This post is, in a way, an excuse to show off this specimen of Anchiornis which I was surprised to see on display at the IVPP. Surprised because I hadn’t seen it before and didn’t know it was in the collections, but even in these times of endless publications, not all specimens get illustrated in the literature. This leads me reasonably onto the area of multiple specimens of taxa, something that does seem to cause confusion for some people, perhaps because it’s simply never discussed.
While the fossil record is famous for being incomplete, and while a great many vertebrate taxa are named from a single and often very incomplete specimen, that does not mean that all fossils species are like that. Predators are, naturally, rather rarer than herbivores but there’s over 30 specimens of Allosaurus known (and probably quite a few more knocking around in various basements) over 15 Tyrannosaurus and who known how many of Coelophysis. Even so, often only the single best specimen of a given species is illustrated in a paper and that one image can be endlessly reproduced in papers or in books and these days online too. That means it can be easy to fall into the trap of thinking these is only one specimen out there when there may be dozens.
Microraptor (yes, that again) serves as a good example – search for images of this genus and you’ll find hundreds of photos of the holotpye of M. gui. You could be forgiven for thinking that this was the only one, but this was the second species to be named in the genus. On top of that, the holotype was one of six specimens listed in the 2003 description that named M.gui. Since then plenty more specimens have been uncovered and are in various museums but few have been described since they don’t contain much more information than is available in the holotype and are unlikely to be anyone’s top priority.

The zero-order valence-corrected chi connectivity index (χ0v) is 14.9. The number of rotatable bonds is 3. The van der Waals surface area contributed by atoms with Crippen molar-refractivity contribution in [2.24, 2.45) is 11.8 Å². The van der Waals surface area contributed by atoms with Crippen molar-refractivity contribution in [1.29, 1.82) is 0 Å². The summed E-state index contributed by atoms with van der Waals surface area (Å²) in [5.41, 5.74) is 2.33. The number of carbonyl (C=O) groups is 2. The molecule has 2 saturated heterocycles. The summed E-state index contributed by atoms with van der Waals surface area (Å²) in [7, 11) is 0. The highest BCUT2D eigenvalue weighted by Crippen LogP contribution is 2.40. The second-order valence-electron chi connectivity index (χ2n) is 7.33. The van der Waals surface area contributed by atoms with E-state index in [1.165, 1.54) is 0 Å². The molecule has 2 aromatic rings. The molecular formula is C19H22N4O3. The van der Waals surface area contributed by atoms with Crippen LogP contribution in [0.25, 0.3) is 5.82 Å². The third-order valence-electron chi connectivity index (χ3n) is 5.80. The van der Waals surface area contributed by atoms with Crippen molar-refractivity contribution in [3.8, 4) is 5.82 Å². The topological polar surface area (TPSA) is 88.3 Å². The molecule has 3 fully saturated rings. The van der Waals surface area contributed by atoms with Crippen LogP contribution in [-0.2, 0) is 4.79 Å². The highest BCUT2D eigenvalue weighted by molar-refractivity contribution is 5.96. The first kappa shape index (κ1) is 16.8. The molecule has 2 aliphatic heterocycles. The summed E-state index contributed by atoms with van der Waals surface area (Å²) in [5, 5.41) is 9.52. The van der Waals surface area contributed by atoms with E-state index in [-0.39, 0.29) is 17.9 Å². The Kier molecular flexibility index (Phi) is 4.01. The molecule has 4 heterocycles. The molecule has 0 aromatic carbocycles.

Given the readership of this blog, this is likely stating the obvious, but the short version is that (as noted before) there are a lot of fossils out there, and often far more than you might realise. Certainly there are a lot more specimens of some taxa that you might ever see going by images used by the media, or books, or even in some cases the scientific literature itself. After all, if you want to quickly and effectively communicate what Microraptor looks like, you’d include a photo of the M. gui holotype and not a half incomplete one with no skull and no feathers preserved. However, that won’t stop the others from existing or any information on the genus as a whole being based on multiple specimens, something that seems to bypass at least a few people from time to time.